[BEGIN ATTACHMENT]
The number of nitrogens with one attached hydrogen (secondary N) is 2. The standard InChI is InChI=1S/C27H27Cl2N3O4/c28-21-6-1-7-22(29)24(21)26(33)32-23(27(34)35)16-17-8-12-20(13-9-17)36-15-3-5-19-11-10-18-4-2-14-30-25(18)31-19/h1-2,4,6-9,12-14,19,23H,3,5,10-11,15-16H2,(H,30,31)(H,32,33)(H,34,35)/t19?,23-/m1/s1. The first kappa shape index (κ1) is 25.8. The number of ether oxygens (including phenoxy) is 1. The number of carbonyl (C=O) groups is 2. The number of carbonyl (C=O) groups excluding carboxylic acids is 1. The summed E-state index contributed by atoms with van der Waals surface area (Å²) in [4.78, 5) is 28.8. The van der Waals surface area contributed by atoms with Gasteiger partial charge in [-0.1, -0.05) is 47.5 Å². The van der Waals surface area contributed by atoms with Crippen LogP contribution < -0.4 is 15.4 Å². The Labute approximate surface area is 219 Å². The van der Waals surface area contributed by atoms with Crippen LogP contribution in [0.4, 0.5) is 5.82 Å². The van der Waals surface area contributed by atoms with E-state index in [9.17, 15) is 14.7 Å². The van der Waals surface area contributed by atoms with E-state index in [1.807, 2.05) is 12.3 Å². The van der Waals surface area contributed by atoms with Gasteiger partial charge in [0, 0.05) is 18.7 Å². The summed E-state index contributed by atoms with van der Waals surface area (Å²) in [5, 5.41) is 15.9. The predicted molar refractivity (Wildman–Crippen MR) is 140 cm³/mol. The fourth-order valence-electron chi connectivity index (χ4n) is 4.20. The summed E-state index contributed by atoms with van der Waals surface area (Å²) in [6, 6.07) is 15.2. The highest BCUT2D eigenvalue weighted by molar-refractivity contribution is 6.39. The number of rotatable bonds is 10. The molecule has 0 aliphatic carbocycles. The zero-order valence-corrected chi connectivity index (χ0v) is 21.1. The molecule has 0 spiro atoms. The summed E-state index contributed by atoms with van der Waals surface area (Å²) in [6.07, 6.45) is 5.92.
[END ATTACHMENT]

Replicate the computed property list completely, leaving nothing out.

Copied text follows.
The number of nitrogens with one attached hydrogen (secondary N) is 2. The standard InChI is InChI=1S/C27H27Cl2N3O4/c28-21-6-1-7-22(29)24(21)26(33)32-23(27(34)35)16-17-8-12-20(13-9-17)36-15-3-5-19-11-10-18-4-2-14-30-25(18)31-19/h1-2,4,6-9,12-14,19,23H,3,5,10-11,15-16H2,(H,30,31)(H,32,33)(H,34,35)/t19?,23-/m1/s1. The first kappa shape index (κ1) is 25.8. The number of ether oxygens (including phenoxy) is 1. The number of carbonyl (C=O) groups is 2. The number of carbonyl (C=O) groups excluding carboxylic acids is 1. The summed E-state index contributed by atoms with van der Waals surface area (Å²) in [4.78, 5) is 28.8. The van der Waals surface area contributed by atoms with Gasteiger partial charge in [-0.1, -0.05) is 47.5 Å². The van der Waals surface area contributed by atoms with Crippen LogP contribution < -0.4 is 15.4 Å². The Labute approximate surface area is 219 Å². The van der Waals surface area contributed by atoms with Crippen LogP contribution in [0.4, 0.5) is 5.82 Å². The van der Waals surface area contributed by atoms with E-state index in [9.17, 15) is 14.7 Å². The van der Waals surface area contributed by atoms with E-state index in [1.807, 2.05) is 12.3 Å². The van der Waals surface area contributed by atoms with Gasteiger partial charge in [0, 0.05) is 18.7 Å². The summed E-state index contributed by atoms with van der Waals surface area (Å²) in [5, 5.41) is 15.9. The predicted molar refractivity (Wildman–Crippen MR) is 140 cm³/mol. The fourth-order valence-electron chi connectivity index (χ4n) is 4.20. The summed E-state index contributed by atoms with van der Waals surface area (Å²) in [6, 6.07) is 15.2. The highest BCUT2D eigenvalue weighted by molar-refractivity contribution is 6.39. The number of rotatable bonds is 10. The molecule has 0 aliphatic carbocycles. The zero-order valence-corrected chi connectivity index (χ0v) is 21.1. The molecule has 0 spiro atoms. The summed E-state index contributed by atoms with van der Waals surface area (Å²) in [6.07, 6.45) is 5.92.